Finding Diver’s Replacement: Student Participation Vital In Search Process
With Colin Diver’s departure impending, Reed anticipates the appointment of a new leader to guide the community through its next era. Last Wednesday night marked the beginning of community participation in the search for Reed’s next President. The forum in Eliot Chapel provided an opportunity for students and faculty to contribute ideas and express concerns to be addressed in a position statement—a document that will ultimately define Reed’s community values and desired characteristics. The search for Reed’s next President is a closed process, meaning that potential candidates will not be announced to the community, making student and faculty contributions all the more important.
President Diver’s appointment was the last open search conducted on Reed College’s campus; the current search follows the new national trend of anonymity. Several years ago, it was easy enough for candidates to visit campuses and look for new positions without their current employer’s knowledge. Since then, much has changed. Information spreads quickly over Facebook and YouTube, making visits for potential presidents a threat to their current employment. John Sheehy ’82, a member of the Presidential Search Committee and Board of Trustees said, “it’s a killer for candidates… People just don’t want to apply.” The committee relies on the help of a consulting firm, Isaacson Miller, for direction during the process; the same firm was consulted during Reed’s last presidential search, which resulted in Diver’s appointment. Additionally, a confidential search makes communication and participation from the campus community immensely more complicated, for the committee cannot reveal the candidates until the final decision is made.
In light of this problem, students at the Wednesday night discussion made suggestions that could help potential presidents connect with Reedies while maintaining anonymity. Suggestions ranged from incognito lectures to candidates speaking through a voice changer behind a screen. Other suggestions included that candidates should write a “Why Reed?” essay, and that students should submit questions and receive responses; John Sheehy led the discussion. He prompted, “what doesn’t feel like Reed here?” sparking critique of the drafted position statement. The contributions of the students presented at the forum are vital to expanding and perfecting Reed’s representation, as well as presenting insight into Reed culture. With respect to the Honor Principle, Hannah Fishman ’14, an Honor Council member, noted that it was crucial that the committee make available “the best articulation that we as a community can provide for them.” Other students expressed desires for a President who could commit to environmental sustainability, focus on diversity, lead the field in handling sexual assault, and challenge the community to maintain higher expectations.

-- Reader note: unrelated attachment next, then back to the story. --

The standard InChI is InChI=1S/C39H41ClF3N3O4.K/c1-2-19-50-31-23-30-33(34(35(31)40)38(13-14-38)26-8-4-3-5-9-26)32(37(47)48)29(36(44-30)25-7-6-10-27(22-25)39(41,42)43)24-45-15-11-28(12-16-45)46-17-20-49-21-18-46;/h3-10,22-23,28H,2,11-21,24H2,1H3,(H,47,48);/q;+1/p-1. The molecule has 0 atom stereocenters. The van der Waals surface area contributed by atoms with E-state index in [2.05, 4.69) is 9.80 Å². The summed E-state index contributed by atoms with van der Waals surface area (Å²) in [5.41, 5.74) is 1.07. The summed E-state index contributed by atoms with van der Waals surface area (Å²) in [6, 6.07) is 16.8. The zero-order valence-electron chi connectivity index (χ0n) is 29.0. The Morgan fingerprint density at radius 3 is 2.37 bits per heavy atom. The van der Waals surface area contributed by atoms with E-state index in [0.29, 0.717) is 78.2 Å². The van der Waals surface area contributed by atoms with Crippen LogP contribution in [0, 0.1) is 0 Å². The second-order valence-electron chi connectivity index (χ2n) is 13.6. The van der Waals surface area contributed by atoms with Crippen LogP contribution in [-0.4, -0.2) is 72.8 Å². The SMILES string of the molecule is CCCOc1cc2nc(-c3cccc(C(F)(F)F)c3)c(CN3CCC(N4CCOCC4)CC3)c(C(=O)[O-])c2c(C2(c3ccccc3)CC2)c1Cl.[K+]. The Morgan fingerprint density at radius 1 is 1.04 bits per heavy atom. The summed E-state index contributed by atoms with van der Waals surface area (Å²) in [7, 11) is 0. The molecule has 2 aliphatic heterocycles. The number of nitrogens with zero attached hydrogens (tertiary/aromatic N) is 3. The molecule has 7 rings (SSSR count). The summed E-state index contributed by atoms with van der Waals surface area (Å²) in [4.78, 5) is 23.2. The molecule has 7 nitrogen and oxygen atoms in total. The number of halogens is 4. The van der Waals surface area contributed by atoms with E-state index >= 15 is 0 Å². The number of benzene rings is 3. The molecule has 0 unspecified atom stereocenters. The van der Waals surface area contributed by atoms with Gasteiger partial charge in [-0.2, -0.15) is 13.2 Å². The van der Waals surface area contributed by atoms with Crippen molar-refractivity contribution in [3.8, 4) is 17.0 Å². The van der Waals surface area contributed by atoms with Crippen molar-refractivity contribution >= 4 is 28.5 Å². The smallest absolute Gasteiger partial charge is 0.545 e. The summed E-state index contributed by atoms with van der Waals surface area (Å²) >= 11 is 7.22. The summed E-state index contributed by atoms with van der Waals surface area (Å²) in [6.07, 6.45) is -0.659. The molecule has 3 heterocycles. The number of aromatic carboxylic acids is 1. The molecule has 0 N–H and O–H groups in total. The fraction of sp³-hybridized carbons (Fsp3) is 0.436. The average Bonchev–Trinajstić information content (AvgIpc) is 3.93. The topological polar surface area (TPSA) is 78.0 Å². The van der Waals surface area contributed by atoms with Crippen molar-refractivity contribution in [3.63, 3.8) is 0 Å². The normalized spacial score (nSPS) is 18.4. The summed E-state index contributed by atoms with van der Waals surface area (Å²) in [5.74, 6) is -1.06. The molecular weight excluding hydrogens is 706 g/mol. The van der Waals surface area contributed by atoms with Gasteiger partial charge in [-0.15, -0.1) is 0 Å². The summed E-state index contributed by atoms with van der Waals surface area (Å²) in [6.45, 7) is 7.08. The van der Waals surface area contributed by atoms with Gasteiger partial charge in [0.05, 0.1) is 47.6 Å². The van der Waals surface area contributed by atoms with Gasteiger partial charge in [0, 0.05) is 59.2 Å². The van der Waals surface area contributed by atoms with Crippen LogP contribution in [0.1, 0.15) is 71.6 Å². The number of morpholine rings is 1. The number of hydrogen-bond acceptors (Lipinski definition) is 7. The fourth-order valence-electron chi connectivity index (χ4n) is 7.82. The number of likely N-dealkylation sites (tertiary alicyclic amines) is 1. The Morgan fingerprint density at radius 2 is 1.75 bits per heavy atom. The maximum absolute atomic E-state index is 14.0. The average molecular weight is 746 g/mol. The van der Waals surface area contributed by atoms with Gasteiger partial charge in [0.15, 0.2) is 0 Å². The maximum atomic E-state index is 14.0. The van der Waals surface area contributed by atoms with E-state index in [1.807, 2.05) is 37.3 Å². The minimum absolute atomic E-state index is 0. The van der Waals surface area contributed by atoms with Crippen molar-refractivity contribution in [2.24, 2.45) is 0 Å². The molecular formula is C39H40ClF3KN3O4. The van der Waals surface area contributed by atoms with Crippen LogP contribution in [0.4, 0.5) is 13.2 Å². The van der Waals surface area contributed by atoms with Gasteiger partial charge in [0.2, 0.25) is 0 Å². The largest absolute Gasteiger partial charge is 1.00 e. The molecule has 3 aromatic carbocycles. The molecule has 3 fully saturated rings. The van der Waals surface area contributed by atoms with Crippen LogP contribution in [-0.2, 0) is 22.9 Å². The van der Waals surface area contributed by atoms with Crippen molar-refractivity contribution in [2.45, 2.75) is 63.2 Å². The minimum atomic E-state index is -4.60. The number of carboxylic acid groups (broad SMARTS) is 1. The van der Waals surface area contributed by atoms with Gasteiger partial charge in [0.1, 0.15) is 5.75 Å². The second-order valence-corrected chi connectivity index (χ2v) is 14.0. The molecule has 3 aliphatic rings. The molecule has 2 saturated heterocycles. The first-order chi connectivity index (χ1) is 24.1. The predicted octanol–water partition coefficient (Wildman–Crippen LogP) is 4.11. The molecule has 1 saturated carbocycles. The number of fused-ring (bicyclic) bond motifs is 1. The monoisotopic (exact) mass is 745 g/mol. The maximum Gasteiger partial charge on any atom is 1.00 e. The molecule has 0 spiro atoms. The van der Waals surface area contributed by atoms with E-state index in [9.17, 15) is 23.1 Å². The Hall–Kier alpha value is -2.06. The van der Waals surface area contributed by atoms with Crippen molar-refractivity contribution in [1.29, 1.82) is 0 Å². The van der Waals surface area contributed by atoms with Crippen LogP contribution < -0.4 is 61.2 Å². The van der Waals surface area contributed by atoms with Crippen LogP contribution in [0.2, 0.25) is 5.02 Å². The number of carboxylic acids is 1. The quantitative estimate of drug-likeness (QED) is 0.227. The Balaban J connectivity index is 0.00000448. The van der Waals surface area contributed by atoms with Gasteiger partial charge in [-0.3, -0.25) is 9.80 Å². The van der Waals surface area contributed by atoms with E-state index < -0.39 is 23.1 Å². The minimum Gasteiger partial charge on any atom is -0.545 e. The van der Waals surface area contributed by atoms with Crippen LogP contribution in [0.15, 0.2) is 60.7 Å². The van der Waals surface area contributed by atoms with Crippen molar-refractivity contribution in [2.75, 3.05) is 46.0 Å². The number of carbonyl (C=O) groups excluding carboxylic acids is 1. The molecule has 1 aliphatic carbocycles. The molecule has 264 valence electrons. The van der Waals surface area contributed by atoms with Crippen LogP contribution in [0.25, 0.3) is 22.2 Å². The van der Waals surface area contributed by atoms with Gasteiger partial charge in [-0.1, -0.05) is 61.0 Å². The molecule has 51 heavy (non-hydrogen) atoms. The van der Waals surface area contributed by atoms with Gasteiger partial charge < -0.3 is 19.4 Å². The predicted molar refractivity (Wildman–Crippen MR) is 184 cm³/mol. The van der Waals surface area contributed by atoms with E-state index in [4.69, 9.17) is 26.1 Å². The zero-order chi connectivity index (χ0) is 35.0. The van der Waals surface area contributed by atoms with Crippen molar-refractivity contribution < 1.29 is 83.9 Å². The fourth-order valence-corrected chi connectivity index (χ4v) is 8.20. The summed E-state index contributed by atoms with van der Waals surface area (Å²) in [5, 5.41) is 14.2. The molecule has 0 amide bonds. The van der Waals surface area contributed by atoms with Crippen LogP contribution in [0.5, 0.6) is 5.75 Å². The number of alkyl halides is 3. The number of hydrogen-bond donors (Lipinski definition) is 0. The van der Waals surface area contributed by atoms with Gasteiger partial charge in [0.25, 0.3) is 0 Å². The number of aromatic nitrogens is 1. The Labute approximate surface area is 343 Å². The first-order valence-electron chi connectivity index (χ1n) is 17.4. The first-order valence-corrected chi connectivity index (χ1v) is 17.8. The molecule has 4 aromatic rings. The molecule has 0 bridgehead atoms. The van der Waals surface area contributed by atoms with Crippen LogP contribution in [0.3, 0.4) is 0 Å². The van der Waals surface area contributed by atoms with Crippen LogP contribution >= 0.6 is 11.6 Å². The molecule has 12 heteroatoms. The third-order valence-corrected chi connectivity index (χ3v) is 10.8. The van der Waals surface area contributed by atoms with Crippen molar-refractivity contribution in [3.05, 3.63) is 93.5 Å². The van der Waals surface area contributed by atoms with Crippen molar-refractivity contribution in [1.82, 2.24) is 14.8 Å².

This kind of student participation is one of the leading concerns among the community as the search for a new president continues. Nora McConnell-Johnson, Reed’s Student Body President, occupies the only student position on the Search Committee: Student Observer. She explained that Reed is unusual compared to other schools, who often have many more students involved in such processes. Reed’s search committee is composed of six trustees, six faculty members, and two observers, all of whom take part in decision-making, as well as one administrative assistant. McConnell-Johnson noted that she understands the choice not to include more students, as it requires a considerable level of organization and effort.
Considering the situation, she elaborated: “In my role, I’m going to get as much student feedback as possible, so I’m actually representing people.”
McConnell-Johnson also noted the importance of attending meetings and discussions like last Wednesday night’s forum; other means of student participation in the decision-making process are forthcoming. In the meantime, Reed students can expect the Search Committee to represent the community as best they can as they seek President Diver’s successor.
“Colin has done great things for Reed,” McConnell-Johnson remarked. “He should be used as a measuring stick, but the Reed community needs to be open to change.”
For more information on the presidential search, visit: www.reed.edu/presidential_search